The US Navy has loaned Tom Cruise F/A-18 Super Hornets for the new “Top Gun” movie. The only catch: The studio paid a whopping $11,374 an hour to use the high-end fighter jets — and Cruise couldn’t touch the controls.
The star of “Mission Impossible”, famous for performing his own stunts, insisted that all the actors portraying pilots in the long-delayed movie “Top Gun: Maverick” in one of Boeing Co.’s fighter jets. so they could understand what it feels like to be a pilot operating under the strain of immense gravitational forces.
Cruise, 59, had also flown in a jet for the original “Top Gun,” a huge success in 1986.
Cruise ended up flying more than a dozen flights for the new film, but a Pentagon regulation prohibits civilian personnel from checking Department of Defense property other than small arms in training scenarios, according to Glen Roberts, the head of the entertainment media agency. of the Pentagon. Instead, the actors drove behind F/A-18 pilots after completing the required training on how to jump out of the plane in an emergency and survive at sea.
Roberts said the Navy allowed the production to use planes, aircraft carriers and military bases, although he said the real Top Gun pilots aren’t the arrogant control benders portrayed in the film, people who “would never exist in the naval aviation”. Instead, they’re studious air nerds who toil for hours in class and participate in intense training flights at Nevada’s Naval Air Station Fallon, the site of the actual Top Gun school.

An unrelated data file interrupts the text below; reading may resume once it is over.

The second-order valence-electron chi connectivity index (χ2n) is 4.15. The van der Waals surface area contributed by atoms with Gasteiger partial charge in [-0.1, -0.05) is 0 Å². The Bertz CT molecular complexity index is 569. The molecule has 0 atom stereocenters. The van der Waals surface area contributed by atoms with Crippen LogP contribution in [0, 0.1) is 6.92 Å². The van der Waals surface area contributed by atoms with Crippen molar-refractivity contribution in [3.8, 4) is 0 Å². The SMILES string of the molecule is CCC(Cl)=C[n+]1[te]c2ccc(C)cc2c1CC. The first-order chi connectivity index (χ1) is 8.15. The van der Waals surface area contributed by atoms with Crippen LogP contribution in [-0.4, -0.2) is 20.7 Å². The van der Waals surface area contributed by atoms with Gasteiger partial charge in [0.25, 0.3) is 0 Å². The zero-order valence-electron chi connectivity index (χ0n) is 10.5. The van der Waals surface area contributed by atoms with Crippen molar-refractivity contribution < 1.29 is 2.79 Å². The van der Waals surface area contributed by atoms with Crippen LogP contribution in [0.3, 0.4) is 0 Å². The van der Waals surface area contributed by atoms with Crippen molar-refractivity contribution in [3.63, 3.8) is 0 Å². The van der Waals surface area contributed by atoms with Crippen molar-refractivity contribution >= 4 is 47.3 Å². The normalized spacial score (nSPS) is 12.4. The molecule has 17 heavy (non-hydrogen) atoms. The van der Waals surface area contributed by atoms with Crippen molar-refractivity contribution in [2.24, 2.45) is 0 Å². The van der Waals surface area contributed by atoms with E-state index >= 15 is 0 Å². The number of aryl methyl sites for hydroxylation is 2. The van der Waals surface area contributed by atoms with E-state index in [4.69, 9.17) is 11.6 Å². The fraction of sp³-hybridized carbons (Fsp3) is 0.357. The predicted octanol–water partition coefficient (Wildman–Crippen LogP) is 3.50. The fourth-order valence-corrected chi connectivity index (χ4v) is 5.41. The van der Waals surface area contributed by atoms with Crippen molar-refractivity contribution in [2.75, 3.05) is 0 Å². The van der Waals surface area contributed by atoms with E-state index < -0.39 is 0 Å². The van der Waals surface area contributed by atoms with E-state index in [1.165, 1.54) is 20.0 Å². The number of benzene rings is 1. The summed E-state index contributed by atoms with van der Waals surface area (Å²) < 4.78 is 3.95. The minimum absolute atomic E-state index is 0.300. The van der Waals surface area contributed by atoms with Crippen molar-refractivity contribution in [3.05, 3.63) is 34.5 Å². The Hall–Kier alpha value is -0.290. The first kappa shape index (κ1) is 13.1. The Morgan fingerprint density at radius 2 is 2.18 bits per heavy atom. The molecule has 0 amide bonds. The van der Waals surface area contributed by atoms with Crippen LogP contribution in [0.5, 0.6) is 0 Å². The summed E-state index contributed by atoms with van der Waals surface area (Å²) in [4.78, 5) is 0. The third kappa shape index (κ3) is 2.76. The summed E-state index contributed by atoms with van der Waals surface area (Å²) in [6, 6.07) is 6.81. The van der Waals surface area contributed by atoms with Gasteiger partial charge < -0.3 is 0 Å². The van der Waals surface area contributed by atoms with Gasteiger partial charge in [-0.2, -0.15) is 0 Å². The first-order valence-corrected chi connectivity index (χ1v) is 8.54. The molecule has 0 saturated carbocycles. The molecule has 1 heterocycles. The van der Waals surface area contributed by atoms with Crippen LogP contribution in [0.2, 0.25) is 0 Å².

A movie “doesn’t have to be a love letter to the military” to win partnership with the Pentagon, Roberts said. But it must “uphold the integrity of the military”. Filmmakers must have funding and distribution for their project and be willing to submit their script for military review. While the Pentagon can request changes, Roberts said he knew nothing about “Top Gun: Maverick.”
Roberts said that in his years working for the Pentagon’s media agency, he has never seen the level of excitement generated around “Top Gun: Maverick.”
The film is expected to land Cruise its first $100 million domestic opening. According to an estimate by Boxoffice Pro, it could generate about $130 million in ticket sales in the US and Canada over the weekend, excluding the Memorial Day holiday. That would make it one of the biggest movies of the past two years.
Paramount Pictures said in the production notes for the film that Cruise created its own demanding flight training program for the film’s young actors so that they could withstand the nausea-inducing rigors of aerial maneuvers and play their roles with “actual naval pilots who take them on the ride of their lives.”
The film will be released this week after delays due to the coronavirus pandemic. Scenes were shot aboard the USS Abraham Lincoln in August 2018 during a training exercise with the Army’s F-35C Lightning II fighter jet, Roberts said. The production was also filmed at Naval Air Station Lemoore in Central California.
The Super Hornet, a jet known as the “Rhino,” gets the highest bill in the movie over the more advanced F-35C built by Lockheed Martin Corp. because that’s what the film’s script called for, Roberts said. He also noted that the F-35 is a single-seat plane, so the actors couldn’t drive it.
Filmmakers reimburse the Pentagon for each aircraft, unless they are already used in a previously scheduled training exercise or the flight can be counted towards the pilot’s required time at checkpoints. In 2018, when much of the shooting for “Top Gun: Maverick” was done, the going rate for the jets was $11,374.
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